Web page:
IV. Conclusion

In my 2002 article, I concluded by saying that there was "little hope left for those who favor International exhaustion in the EU" after the decisions of the CJEU on the interpretation of the geographical application of Article 7(1). Ten years later, I conclude this Essay by saying that the recent decisions of the CJEU go even further than simply confirming the principle of EEA-wide exhaustion as the exclusive criterion to apply to trademark exhaustion in the EEA. Notably, these decisions seem to indicate the willingness of the Court to interpret the application of the principle of trademark exhaustion restrictively, even with respect to intra-EEA parallel trade. In particular, the CJEU seems to have adopted an increasingly narrow interpretation of the notion of "consent" under Article 7(1) and has consistently ruled that without trademark owners' "unequivocally expressed consent," products cannot be considered legitimately distributed into the EEA (and trademark rights cannot be considered exhausted). Most problematically, the CJEU has clearly sided with the owners of luxury trademarks, and has stated that trademark owners can oppose the further distribution of their products under the rule of Article 7(2), even after the first sale of these products in the EEA, when parallel importers distribute these products in ways that may detriment the image and the prestige of the products and trademark owners.

In a world where corporations are vociferously opposing gray market products in order to prevent the arbitrage of consumer goods across different jurisdictions, or simply through unauthorized retail chains and distributors in the same EEA jurisdiction, these jurisprudential developments barely come as a surprise. Still, this judicial trend is unwelcome. Trademark owners have always desired to control the distribution of their marked products after their first sale in the market, yet trademark law and policy have never intended to grant trademark owners this control. The principle of trademark exhaustion specifically opposes this control. Even before the adoption of the Trademark Directive and Article 7, European law makers and the CJEU carefully balanced the exercise of the exclusive rights of trademark owners with the principle of free movement of goods in the European internal market by recurring at first, to European competition law provisions, and then to the provisions protecting the free movement of products in the EU. Hence, the CJEU's shift towards narrowing the interpretation of "trademark owners' consent" under Article 7(1), and in favor of broadening the interpretation of "legitimate reasons" under Article 7(2), directly stifles the application of the principle of trademark exhaustion under Article 7, even within the EEA. Ultimately, such shift is unwelcome as it goes against the letter, the legislative history, and the spirit of Article 7. Moreover, it negatively impacts the free movement of products within the EEA and overly rewards trademark owners to the detriment of consumers and market competition, even after trademark owners have already realized the commercial value of their marks with the first sale of the marked products in the EEA.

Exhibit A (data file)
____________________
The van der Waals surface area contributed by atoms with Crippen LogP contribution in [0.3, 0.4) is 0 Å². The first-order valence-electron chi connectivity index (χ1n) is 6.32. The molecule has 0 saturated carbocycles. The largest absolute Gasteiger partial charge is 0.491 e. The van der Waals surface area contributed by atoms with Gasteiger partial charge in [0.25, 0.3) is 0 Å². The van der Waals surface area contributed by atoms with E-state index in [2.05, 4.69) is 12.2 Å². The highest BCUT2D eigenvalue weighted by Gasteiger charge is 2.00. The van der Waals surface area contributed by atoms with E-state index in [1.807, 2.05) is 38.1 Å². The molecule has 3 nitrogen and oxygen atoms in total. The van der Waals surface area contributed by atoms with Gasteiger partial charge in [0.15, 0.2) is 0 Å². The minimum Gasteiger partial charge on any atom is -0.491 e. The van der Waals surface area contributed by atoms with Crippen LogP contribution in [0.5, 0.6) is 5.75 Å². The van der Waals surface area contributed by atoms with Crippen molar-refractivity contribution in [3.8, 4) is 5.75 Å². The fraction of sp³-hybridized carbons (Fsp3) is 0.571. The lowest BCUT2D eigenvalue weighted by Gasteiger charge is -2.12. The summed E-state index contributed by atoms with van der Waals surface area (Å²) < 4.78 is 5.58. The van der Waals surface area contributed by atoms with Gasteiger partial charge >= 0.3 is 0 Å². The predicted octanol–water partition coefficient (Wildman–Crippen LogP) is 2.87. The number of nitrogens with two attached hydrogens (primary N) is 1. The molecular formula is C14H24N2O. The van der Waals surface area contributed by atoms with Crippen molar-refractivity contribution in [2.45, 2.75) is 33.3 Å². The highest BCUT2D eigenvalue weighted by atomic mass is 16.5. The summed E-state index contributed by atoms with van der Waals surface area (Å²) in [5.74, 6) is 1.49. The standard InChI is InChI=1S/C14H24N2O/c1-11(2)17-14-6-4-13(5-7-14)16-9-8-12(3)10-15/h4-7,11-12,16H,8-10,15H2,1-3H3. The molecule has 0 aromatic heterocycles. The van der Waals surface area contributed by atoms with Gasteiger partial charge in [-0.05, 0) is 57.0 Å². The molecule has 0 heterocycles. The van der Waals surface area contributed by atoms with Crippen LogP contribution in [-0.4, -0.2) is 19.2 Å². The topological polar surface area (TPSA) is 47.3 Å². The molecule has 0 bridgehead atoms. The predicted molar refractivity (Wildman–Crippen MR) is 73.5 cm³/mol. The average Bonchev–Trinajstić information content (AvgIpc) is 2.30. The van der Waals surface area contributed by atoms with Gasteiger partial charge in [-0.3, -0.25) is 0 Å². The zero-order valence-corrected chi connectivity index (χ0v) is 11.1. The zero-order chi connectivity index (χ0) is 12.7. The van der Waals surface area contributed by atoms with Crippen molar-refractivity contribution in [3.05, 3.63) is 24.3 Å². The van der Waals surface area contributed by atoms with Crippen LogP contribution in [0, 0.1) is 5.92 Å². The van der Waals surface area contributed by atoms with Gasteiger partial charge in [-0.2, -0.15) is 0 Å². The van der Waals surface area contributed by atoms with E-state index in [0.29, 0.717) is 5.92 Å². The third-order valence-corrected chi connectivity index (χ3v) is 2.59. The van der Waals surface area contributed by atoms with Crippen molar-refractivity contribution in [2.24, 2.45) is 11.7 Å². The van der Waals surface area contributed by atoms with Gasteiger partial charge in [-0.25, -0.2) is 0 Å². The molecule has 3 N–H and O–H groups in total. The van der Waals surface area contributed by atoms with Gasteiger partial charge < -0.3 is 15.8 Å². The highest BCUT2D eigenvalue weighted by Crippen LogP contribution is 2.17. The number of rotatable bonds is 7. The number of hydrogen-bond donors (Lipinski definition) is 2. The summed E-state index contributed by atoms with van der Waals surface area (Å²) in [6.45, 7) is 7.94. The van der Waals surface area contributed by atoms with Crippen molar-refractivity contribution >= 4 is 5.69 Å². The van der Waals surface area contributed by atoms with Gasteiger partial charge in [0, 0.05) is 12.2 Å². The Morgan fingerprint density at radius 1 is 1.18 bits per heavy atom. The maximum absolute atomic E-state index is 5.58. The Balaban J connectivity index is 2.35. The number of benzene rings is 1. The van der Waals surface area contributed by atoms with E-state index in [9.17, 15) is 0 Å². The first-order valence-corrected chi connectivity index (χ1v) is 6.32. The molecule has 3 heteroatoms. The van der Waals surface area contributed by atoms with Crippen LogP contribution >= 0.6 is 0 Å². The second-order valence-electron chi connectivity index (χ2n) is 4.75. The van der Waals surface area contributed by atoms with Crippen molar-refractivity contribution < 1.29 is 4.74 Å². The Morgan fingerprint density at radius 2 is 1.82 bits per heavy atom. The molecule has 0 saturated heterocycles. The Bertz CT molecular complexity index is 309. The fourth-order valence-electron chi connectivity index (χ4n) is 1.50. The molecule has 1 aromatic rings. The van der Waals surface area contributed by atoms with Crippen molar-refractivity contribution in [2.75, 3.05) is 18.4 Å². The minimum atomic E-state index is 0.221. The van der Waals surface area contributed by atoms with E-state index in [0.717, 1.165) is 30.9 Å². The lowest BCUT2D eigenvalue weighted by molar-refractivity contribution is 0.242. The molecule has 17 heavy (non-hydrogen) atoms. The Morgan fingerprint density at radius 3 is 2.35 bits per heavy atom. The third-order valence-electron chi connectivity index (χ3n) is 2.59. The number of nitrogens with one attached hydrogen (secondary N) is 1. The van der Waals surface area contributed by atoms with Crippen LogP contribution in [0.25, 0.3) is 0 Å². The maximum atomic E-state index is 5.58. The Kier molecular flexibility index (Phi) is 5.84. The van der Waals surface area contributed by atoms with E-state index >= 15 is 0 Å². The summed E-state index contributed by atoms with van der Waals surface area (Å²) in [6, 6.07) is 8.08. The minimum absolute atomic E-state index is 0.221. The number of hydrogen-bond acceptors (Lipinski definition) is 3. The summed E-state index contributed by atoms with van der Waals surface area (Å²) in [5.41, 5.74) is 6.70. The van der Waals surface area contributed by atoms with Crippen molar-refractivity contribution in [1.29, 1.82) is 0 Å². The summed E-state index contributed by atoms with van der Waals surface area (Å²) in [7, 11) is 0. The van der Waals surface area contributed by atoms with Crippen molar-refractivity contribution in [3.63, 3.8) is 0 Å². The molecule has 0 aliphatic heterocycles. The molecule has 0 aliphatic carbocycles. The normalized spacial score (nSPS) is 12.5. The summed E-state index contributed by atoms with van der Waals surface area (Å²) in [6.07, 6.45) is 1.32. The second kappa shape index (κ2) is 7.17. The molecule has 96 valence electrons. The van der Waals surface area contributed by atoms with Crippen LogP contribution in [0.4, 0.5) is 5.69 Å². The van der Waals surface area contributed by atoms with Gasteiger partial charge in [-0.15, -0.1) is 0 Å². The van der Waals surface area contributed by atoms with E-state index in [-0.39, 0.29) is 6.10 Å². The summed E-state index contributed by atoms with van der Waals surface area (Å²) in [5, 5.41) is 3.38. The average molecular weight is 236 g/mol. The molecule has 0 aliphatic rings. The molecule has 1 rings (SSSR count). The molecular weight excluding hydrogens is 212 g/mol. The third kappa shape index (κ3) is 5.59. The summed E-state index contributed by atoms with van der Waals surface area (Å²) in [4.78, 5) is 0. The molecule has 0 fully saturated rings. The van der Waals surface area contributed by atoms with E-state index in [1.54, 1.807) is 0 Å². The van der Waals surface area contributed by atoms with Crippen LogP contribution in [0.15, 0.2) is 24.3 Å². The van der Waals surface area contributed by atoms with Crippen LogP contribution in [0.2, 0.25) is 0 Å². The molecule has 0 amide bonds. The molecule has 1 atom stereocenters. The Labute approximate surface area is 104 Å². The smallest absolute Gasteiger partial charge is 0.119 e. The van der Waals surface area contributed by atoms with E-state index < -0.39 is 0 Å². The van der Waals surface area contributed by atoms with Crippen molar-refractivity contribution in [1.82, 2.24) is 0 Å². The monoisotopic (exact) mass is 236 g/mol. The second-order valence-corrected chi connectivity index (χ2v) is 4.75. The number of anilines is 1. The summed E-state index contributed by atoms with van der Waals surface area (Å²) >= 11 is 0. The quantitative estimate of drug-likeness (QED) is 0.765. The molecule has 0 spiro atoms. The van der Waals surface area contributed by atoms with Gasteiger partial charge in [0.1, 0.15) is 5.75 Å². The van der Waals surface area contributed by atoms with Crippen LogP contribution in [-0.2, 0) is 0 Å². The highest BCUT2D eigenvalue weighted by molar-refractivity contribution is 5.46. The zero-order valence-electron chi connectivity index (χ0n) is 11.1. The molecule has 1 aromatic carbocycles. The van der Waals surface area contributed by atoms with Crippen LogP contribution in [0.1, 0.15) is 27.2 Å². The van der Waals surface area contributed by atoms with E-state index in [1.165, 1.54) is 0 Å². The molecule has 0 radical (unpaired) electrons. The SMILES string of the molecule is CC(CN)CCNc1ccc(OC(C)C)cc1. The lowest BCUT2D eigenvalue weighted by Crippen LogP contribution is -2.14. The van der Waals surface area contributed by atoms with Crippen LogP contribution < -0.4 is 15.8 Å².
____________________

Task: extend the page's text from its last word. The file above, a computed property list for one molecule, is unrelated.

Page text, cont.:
Irene Calboli

Marquette University Law School

* The Marquette Intellectual Property Law Review International Intellectual Property Scholars Series features the works of leading national and international scholars whose areas of research include the study of important topics in international intellectual property law and policy. The 2011-2012 Editors of the Marquette Intellectual Property Law Review would like to thank Professor Calboli for accepting the invitation to publish in this series.